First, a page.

Dubai: A Libyan start-up airline based in Tripoli believes there is substantial appetite for air travel to and from Libya, including to Europe and North America, despite the country witnessing two civil wars in the past four years.
Libyan Wings, backed by private Libyan investors, started operations last month – about a year after it had originally planned – with a flight from Tripoli to Istanbul in Turkey on September 21. The route was cancelled a day later after Turkey introduced mandatory visas for Libyan nationals.
The airline is now flying twice daily to the Tunisian capital, Tunis, and will soon launch flights to Khartoum in Sudan, Libyan Wings Chief Executive Edgardo Badiali told reporters at an aviation conference in Dubai on Sunday.
Next month, Libyan Wings will resume flights to Istanbul, Badiali said, and is also looking at launching flights to Amman in Jordan and Beirut in Lebanon once it receives its second aircraft. The airline also wants to fly to Bamako in Mali and Niamey in Nigeria, he said.
But the carrier hopes that it will be able to start flights to the United Kingdom, Germany, Italy and North America, where it sees a significant catchment of Libyan Diasporas. However, the European Commission has blacklisted all Libyan airlines from flying to Europe since December 2014.
Given the ban, the airline will focus on the “Arabian Peninsula, North Africa and a little bit of Sub Saharan Africa” for the near term, Badiali said, adding that if it can gain rights to the destinations it wants, it could be profitable in its first year.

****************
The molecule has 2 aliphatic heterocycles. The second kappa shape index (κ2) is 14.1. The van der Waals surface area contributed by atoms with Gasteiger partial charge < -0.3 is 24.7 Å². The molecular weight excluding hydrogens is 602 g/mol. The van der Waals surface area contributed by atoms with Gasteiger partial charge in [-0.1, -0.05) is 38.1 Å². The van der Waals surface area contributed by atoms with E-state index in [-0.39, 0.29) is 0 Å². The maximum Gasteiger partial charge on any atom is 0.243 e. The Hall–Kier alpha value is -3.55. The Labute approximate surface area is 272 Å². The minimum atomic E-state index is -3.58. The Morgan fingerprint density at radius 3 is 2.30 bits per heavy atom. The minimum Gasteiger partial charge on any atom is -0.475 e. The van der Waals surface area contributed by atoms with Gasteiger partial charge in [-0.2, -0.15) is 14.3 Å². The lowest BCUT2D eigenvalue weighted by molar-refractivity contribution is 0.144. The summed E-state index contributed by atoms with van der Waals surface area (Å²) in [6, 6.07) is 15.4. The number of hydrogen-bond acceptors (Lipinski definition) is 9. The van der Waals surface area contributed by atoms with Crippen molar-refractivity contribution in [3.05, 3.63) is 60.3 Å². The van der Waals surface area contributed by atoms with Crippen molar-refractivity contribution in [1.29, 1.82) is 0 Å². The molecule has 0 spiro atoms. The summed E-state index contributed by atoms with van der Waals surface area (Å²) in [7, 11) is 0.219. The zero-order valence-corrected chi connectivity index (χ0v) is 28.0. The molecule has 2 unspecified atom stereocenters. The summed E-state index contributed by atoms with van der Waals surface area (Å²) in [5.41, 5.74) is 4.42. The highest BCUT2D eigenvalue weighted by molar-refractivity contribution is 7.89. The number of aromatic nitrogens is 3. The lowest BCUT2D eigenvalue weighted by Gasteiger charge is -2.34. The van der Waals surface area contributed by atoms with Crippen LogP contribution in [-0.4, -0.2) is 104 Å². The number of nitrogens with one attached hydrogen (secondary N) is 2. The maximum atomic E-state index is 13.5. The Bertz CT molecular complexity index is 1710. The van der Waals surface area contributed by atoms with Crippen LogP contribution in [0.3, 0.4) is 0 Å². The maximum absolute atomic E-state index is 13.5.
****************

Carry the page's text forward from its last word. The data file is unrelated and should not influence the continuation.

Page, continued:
“The market is there. It is very strong demand,” he said.
But Libya’s fractured political make-up that includes rival governments in the east and west of country has made it challenging for the airline to gain access to international cities. Badiali said some countries require submissions from the Ministry of Foreign Affairs of the country the foreign airline is from before grant landing rights. Tripoli, Libyan Wings base, is home to the non-internationally recognized government.
The Libyan airline is currently operating with just the one leased Airbus A319 featuring 12 business class seats and 108 economy class seats. It will receive a second leased A319 shortly. Badiali declined to say whom the aircraft have been leased from.
Libyan Wings signed a leasing agreement for two A319s with Dubai Aerospace Enterprise (DAE) in May 2014 but DAE Managing Director Khalifa Al Daboos told Gulf News in December 2014 the leasing agreement had been put on hold.
On Sunday, Al Daboos was not available to comment.
Libyan Wings is committing to purchasing seven aircraft from European manufacturer Airbus. In November 2013, the airline signed a Memorandum of Understanding (MoU) for three Airbus A350-900s and four A320neo’s (new engine options) at the Dubai Airshow. Badiali, who joined in February 2014 after the deal was signed, said the airline would still take the aircraft, which he said could be delivered from 2017 or 2018.
The airline is also interested in operating 40 to 70-seat turboprop aircraft but Badiali said there are no immediate plans to relaunch the once highly lucrative Tripoli-Benghazi domestic route.
Libyan Wings is operating out of Mitiga International Airport, a former military base that is about 5 kilometres outside of Tripoli. The cities main commercial airport, Tripoli International, has been left unusable after being severely damaged in the years of fighting in the country.